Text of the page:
Pittsburgh bridge collapse brings questions about Ohio bridge safety
CLEVELAND, Ohio (WOIO) - No one was seriously hurt when a bridge collapsed in the Pittsburgh area on Friday morning, but it certainly frightened the people who were on the bridge at the time and certainly raised questions about bridge safety around the country.
The American Society of Civil Engineers releases an infrastructure report card every year, and Ohio’s bridges received a C+ for 2021.
The report claims that there are 44,736 bridges across the state, 58 percent of which were rated in good condition, 36 percent were rated as in fair condition, and 6 percent were in poor condition.
Cities, Counties, and Townships across the state of Ohio are responsible for inspecting and maintaining the bridges in their areas. The Ohio Department of Transportation is responsible for all the bridges that connect the state highway and roads.
“When you look at our bridges overall, we carry an average rating of a 7, that is on a scale of zero to 9, with zero being a bridge that closed because it failed and 9 being a brand new bridge,” said Matt Bruning ODOT Press Secretary.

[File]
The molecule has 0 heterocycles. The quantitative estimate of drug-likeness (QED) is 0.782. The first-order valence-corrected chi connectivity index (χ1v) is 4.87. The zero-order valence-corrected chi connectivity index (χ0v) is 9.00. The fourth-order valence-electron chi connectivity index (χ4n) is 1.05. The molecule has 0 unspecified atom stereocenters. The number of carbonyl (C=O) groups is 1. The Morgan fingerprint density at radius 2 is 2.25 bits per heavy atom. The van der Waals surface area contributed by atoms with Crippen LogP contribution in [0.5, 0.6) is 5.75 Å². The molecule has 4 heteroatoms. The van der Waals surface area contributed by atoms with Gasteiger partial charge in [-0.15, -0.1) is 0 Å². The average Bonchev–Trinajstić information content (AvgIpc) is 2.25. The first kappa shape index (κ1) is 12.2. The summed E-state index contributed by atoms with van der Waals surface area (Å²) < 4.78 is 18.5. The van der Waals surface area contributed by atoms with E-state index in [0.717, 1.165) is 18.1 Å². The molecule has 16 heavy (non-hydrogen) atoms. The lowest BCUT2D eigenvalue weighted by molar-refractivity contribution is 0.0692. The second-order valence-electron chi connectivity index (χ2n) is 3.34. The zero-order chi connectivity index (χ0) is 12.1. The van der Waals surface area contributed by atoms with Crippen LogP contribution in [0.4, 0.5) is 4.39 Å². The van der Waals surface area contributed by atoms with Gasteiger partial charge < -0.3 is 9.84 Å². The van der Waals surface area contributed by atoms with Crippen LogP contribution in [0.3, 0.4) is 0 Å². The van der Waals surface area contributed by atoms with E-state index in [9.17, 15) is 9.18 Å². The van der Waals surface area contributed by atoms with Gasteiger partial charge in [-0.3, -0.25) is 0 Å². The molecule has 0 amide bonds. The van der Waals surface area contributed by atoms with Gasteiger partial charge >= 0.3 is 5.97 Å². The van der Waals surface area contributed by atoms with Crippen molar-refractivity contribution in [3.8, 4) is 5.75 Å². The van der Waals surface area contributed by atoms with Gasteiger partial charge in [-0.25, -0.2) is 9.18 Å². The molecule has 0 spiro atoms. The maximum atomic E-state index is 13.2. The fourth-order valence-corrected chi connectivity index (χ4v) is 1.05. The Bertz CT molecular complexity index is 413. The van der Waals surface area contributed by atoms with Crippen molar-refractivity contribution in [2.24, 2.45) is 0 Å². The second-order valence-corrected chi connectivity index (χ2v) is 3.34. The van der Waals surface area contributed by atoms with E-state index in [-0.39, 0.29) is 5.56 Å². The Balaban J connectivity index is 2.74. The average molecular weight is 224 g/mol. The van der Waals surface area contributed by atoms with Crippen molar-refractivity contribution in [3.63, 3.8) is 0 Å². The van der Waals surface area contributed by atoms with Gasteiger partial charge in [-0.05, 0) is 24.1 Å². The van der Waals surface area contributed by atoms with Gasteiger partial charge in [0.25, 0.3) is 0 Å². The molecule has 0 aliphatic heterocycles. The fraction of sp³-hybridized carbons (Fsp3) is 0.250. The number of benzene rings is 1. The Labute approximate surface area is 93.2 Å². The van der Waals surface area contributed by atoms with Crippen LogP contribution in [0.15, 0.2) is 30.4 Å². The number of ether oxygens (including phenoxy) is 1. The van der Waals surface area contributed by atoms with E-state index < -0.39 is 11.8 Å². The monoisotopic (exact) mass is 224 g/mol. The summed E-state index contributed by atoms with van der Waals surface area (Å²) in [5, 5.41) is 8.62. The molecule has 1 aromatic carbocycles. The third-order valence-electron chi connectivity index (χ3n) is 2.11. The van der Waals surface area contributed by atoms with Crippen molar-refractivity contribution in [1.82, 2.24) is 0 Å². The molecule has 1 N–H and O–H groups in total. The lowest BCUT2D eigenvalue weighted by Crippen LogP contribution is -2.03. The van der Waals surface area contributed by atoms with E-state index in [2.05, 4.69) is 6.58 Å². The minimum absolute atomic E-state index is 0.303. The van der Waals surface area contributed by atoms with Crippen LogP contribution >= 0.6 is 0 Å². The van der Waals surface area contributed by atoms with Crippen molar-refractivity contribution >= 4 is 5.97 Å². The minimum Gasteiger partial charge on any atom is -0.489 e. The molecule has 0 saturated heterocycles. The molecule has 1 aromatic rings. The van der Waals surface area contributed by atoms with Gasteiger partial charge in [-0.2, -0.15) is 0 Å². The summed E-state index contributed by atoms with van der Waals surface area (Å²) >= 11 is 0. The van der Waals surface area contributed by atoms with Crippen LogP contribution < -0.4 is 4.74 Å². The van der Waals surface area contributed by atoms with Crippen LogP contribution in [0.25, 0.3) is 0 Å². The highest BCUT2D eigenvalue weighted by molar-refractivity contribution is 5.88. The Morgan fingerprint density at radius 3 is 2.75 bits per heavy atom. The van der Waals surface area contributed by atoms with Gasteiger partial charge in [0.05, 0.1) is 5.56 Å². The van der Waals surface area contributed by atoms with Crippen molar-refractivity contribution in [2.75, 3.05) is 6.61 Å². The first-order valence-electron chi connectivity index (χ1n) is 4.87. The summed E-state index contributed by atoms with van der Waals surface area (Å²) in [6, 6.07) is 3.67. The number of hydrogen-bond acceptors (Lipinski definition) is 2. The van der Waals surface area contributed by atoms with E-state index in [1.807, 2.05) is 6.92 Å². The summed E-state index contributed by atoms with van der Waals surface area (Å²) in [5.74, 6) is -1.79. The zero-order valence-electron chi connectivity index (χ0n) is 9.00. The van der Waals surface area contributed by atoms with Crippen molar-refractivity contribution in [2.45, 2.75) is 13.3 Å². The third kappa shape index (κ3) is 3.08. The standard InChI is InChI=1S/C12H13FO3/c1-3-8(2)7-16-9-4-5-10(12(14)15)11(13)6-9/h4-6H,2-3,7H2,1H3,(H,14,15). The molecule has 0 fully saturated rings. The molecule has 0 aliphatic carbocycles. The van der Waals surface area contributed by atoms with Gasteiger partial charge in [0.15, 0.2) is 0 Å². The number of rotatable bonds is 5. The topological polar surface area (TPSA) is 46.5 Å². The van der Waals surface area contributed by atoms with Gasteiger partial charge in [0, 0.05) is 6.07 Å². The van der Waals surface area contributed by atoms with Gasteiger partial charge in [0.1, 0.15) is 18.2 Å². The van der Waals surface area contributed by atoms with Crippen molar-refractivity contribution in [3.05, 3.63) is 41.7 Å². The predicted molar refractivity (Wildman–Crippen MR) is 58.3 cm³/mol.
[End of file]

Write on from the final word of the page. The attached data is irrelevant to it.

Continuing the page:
ODOT, according to Bruning, inspects newer bridges every two years and will inspect older bridges or bridges that have started to have issues at least once a year.
Cleaning, maintaining, and repairing bridge decks are a critical piece of the process.
“The biggest thing for us is to invest and maintain; preservation is 93 cents of every dollar that we invest in construction, so that’s just taking care of what we have,” Bruning said.
A key reason ODOT has been able to maintain the investment in bridge infrastructure, and other projects, came just a few years ago when the gasoline tax was raised 10 cents a gallon.
That money was significant through the pandemic as people cut down significantly on their travels.
“Had we not had that increase that was afforded to us by the General Assembly and the Governor, we would have been in a really, really bad situation,” Bruning said.
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